Live, Hot, Best Buy Chatroom

Gizmodo spotted that Best Buy is offering an exciting opportunity to engage its employees in online chat sessions dubbed, “Ask a Blue Shirt.” They will answer all your back-to-school questions about how Best Buys range of products and services can help you make the grade!

Golly jenkins, the comedic possibilities, they are endless. Gatecrash time.

The sessions are at Askablueshirt.com, 8-8:30 PM EDT August 27, 9-9:30 PM EDT August 29, and 1-1:30 PM EDT Aug 31. 30 minutes each.

Pray tell, if you had a blue shirt locked down and forced to answer your questions, what would they be? Respond in the comments or tips at consumerist.com.

Just watch out when they want to go in private IM and give you a dozen ASCII roses.

Comments

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  1. homerjay says:

    I’d ask them the only question that they know the answer to-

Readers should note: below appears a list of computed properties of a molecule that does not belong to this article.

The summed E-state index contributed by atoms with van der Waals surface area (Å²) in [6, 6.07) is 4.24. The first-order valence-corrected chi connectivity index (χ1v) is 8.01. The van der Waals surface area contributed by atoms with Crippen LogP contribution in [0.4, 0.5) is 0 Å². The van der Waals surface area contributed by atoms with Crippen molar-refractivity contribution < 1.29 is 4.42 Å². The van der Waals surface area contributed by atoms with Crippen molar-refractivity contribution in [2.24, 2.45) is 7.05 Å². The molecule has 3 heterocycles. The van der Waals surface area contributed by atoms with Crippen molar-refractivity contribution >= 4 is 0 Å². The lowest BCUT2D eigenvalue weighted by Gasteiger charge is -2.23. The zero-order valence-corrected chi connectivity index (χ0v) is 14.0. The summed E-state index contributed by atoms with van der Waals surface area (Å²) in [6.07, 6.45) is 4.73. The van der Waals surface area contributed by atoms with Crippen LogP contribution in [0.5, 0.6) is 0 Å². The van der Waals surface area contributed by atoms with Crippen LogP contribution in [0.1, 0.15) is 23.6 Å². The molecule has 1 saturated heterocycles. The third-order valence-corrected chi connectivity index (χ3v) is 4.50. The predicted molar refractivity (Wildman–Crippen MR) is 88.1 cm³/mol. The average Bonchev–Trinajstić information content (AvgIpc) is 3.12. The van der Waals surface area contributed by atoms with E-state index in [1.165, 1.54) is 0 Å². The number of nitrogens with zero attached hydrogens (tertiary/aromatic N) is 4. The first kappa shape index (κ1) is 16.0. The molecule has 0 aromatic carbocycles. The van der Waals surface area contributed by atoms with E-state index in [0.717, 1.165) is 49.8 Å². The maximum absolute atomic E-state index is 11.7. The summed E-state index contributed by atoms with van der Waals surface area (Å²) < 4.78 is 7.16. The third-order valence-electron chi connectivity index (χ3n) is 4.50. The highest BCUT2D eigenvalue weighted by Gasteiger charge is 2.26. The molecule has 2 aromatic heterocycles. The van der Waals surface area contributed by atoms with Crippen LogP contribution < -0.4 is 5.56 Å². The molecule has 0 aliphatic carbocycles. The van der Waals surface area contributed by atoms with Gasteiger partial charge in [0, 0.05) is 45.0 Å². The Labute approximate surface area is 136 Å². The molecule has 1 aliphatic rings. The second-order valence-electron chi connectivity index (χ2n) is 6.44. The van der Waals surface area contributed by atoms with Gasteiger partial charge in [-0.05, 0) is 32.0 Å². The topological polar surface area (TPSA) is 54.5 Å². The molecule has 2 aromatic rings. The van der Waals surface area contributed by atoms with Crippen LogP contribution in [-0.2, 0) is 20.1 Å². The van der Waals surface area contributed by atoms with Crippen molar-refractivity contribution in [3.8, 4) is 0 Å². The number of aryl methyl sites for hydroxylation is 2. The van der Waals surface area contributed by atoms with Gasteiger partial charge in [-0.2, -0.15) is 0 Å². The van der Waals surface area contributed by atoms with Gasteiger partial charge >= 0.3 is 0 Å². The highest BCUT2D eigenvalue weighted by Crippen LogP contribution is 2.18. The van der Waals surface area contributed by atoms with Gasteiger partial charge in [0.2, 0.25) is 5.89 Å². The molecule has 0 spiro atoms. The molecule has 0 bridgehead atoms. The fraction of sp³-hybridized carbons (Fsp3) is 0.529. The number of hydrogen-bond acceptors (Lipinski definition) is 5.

Where’s the bathroom?

  2. Kornkob says:

    Of course what could be a good service oportunity will instead be closed when a bunch of people show up with the intent of making jokes and finding the flaws– as opposed to helping thme make it a better service.

  3. Ben Popken says:

    Are you joking? They’re hopeless.

  4. I’ve seen similiar “live” chats go on before. last one I saw for something or another, you typed in your question and they would pick one from the 100’s being put in (usually the most PR freindly one being typed by a plant placed on the web to ask PR Friendly questions)

    So if you post anything that could be bad for business it’ll be ignored. That’s just my guess.

  5. Pelagius says:

    This isn’t even a “good service opportunity” – it’s a sales pitch. How
    can Best Buy’s range of products help me make the grade? Indeed.

  6. “Have you ever been touched inappropriately by the giant yellow price tag?”

  7. Kornkob says: